Is history repeating itself?
Historian A. J. P. Taylor once remarked that there comes a day when students learn from books what is within the living memory of the instructor. I am no instructor, but I vividly recall when the United States was embroiled overseas in the midst of a foreign nation's civil strife - where American troops could not tell the "good guys" from the "bad guys" because the enemy could simply melt into the environment.
I recall how that war had been popular and that the President had won a second term in his own right because he would be better at handling threats to the United Sates than could his opponent.
And yet, it wasn't long before the American people rejected the war policies of administration, but someone had to stand up to the President, and even if by proxy, people had to have the mechanism by which to have a quasi-referendum on the war, and that turned out to be the 1968 Presidential Primary in New Hampshire.
LBJ was challenged by Senator Eugene McCarthy. McCarthy went neck and neck with Johnson and soon the entire nation knew that being against the Vietnam War was not unpatriotic nor were those who opposed it alone.
We read in The Union Leader 1968: McCarthy stuns the President.
On November 30, 1967, Senator McCarthy announced for the Democratic nomination for President, stating, "My decision to challenge the President's position, and the administration's position, has been strengthened by recent announcements out of the administration â€” the evident intention to intensify the war in Vietnam and, on the other hand, the absence of any positive indications or suggestions for a compromise or for a negotiated settlement. I am concerned that the administration seems to have set no limits to the price that it is willing to pay for a military victory."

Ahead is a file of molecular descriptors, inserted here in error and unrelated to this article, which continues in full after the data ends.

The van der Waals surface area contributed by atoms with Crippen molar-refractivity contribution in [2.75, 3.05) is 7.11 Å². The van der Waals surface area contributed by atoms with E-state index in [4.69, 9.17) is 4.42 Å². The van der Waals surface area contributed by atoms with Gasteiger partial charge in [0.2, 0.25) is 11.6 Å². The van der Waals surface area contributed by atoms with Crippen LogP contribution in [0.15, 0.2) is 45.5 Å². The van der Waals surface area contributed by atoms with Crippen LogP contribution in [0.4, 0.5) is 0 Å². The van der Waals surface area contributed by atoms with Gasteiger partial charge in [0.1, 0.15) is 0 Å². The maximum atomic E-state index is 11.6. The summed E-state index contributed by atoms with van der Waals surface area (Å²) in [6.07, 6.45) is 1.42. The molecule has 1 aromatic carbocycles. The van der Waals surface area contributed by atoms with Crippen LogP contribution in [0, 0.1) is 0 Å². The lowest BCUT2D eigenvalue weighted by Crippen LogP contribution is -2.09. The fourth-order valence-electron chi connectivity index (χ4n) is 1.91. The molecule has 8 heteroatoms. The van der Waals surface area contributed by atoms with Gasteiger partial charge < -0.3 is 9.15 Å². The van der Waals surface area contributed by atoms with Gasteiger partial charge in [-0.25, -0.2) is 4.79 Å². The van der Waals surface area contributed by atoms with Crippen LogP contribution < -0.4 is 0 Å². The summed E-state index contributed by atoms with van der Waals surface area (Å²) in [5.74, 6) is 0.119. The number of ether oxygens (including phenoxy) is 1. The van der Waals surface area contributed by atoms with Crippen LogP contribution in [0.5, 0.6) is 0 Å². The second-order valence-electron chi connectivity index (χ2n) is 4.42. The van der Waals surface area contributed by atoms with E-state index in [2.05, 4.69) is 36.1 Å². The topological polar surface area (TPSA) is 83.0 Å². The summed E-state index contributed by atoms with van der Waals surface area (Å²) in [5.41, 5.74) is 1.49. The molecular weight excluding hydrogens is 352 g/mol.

The rhetoric of Iraq is different. Our Defense Secretary isn't calling for winning "the hearts and minds," or the "Iraqification" of struggle, but it seems events in Connecticut and the defeat of Joe Lieberman by Ned Lamont.
Like LBJ, Bush has squandered much of his political capital for little, but the way this has played out so far is a bit different. Lieberman has decided to go it alone. It may not be fair that the race turned into a referendum on the war, but voters do find a way to register their resentments. Alas, Lieberman was caught in the crossfire.
What LBJ realized in 1968 was that he had spent his political capital foolishly and no longer had the popular support. Instead he gave speeches on military bases where the audience was more or less vetted. But it is said that this deeply wounded a man who was used to having popular support. And so, in March 31, 1968 ... barely four months after McCarthy announced he would run, Johnson made an announcement which stunned many of us,
I shall not seek, and I will not accept, the nomination of my party for another term as your President.
And in that four months, America had turned a corner.
We are about to turn a corner like that again, and we shall see if Lieberman is as wise as Johnson was.